This is a long tale of an adventure. Rated R: Language
Nicknames have been used to protect the guilty.
Day 1 . . .
High school graduation was in sight, and the gang decided we needed to do something special to commemorate the occasion. We chose to spend a weekend camping at a quaint place on the coast called Hunting Island State Park. In my head, this was good, but it wasn’t enough. My brain was full of fancy tales of great adventures and the daring do of some lone sole. Frodo, Don Quixote, Kwai Chang Caine, Louis Wu, Arthur Dent, and countless others filled my mind. And beyond all those fanciful thoughts was the idea that I needed to prove something to myself. Everyone graduated. I needed to do something more.
The Saturday after graduation, two of my clique and I packed a tent, a portable stove, clothes, and whatnot into Uffy. Uffy was the name that Smed gave to his prized, bright orange VW Super Beetle, as its first license plate had the letters UFY. We adorned one of Uffy’s windows with a handmade sign, “Frogmore or Bust.” Off we went. Frogmore is a small town south of Beaufort, and about 25 miles north of Hunting Island. Hunting Island is about 120 miles from home as the crow flies, and probably closer to 160 by roads, a large portion of which are back country roads, especially so back in 1974.
The guys, Smed and Corn, were a little curious. Along with my things, I had stuffed a backpack into Uffy. Once well on our way, I explained that I intended to walk back. Needless to say, they both looked at me with a combination of, “What the Fuck?” and “You’re an idiot!” I explained that I might hitchhike, but that I wanted to walk some of it. To be alone with my thoughts. To see what I could do. To test myself and see if I could handle the stress and the situation. To learn, about myself as well as the country and state we lived in.
I think their opinion of me changed a little at that time. But we were still on the high of graduation, and I hadn’t walked one step yet. There was a fun weekend ahead before this notion could even begin.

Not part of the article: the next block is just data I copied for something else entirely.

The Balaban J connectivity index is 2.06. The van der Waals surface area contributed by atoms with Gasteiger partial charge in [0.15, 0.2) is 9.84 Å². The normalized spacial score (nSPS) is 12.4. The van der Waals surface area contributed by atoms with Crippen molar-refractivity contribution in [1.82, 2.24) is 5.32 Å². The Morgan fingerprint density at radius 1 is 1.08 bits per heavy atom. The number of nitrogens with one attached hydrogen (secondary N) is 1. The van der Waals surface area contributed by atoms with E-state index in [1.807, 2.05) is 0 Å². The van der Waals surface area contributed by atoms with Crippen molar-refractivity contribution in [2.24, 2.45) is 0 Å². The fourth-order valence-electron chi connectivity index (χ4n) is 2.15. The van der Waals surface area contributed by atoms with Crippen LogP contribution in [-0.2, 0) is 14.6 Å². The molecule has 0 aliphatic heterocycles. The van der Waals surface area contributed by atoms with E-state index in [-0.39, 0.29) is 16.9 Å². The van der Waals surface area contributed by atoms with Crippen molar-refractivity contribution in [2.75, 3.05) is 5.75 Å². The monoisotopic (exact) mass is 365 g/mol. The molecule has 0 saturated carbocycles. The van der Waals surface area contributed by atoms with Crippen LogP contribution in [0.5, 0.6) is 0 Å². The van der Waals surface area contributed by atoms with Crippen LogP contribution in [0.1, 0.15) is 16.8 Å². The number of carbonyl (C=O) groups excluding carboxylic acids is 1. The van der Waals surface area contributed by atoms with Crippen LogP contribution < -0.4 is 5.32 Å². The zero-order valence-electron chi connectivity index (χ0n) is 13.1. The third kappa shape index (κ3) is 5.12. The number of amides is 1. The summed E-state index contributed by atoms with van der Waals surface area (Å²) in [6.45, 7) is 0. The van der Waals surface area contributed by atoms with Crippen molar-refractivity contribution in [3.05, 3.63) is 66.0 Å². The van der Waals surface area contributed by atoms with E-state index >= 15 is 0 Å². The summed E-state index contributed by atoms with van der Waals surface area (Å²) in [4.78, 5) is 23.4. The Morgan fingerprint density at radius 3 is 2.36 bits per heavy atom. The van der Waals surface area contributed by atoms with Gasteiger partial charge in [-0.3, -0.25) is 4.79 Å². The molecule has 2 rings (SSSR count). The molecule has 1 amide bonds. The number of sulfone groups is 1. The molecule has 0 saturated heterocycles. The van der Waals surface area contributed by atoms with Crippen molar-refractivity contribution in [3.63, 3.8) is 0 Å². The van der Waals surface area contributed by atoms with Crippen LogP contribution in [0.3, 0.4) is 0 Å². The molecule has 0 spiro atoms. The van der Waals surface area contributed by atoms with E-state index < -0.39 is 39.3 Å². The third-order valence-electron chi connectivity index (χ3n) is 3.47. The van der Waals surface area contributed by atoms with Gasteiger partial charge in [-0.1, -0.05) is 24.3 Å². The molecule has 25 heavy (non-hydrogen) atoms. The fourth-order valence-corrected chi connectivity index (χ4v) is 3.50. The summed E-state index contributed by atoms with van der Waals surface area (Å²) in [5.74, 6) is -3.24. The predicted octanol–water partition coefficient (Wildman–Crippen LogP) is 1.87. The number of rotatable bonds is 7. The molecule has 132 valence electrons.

There were long stretches of nothingness on the way down. That is the way SC is, or was. Farmland and forest land, mile after mile. The interstate highway, which worked well for a large portion of the trip, disguises reality. Who really knows what lurks beyond the tree barriers. Eventually it becomes necessary to leave the interstate and get on country roads. A small hamlet here and there. Farm houses, and land. Lots and lots of unused land.
At the edge of the island is an area called Beaufort, which has an old airbase. It is, or was, marked with an old fighter jet. As we passed this sight, heading south, I thought it would be a good landmark and logged the idea in the back of my mind.
Closing in on Frogmore, but still within Beaufort, our tummies began to grumble. Beaufort wasn’t a big place, at least not then. Enough services and homes to take care of the airbase, and that was about it. There really wasn’t anything else in the area, Beaufort just being a stop on the way to sun and fun. We found a fast food joint, the only one on the road at that time, and stopped for a rat on a bun and something cool to drink, and then continued on our way.
We arrived at Hunting Island State Park in the middle of the afternoon, rented our camp site, and pitched our tent. We took a large piece of palmetto tree bark, and mounted on it another hand made sign, “Girls Wanted. Inquire Within. Streakers Welcome.” With the campsite ready, we began enjoying the tan sands of the beach.
The first night was a quiet one. We huddled in our tent and passed the pipe, well Smed and I did, and everyone enjoyed some wonderful food cooked on my portable stove. The real world spread out around us, the dark country sky revealing the true brilliance of the stars, as our home worlds drifted far, far away.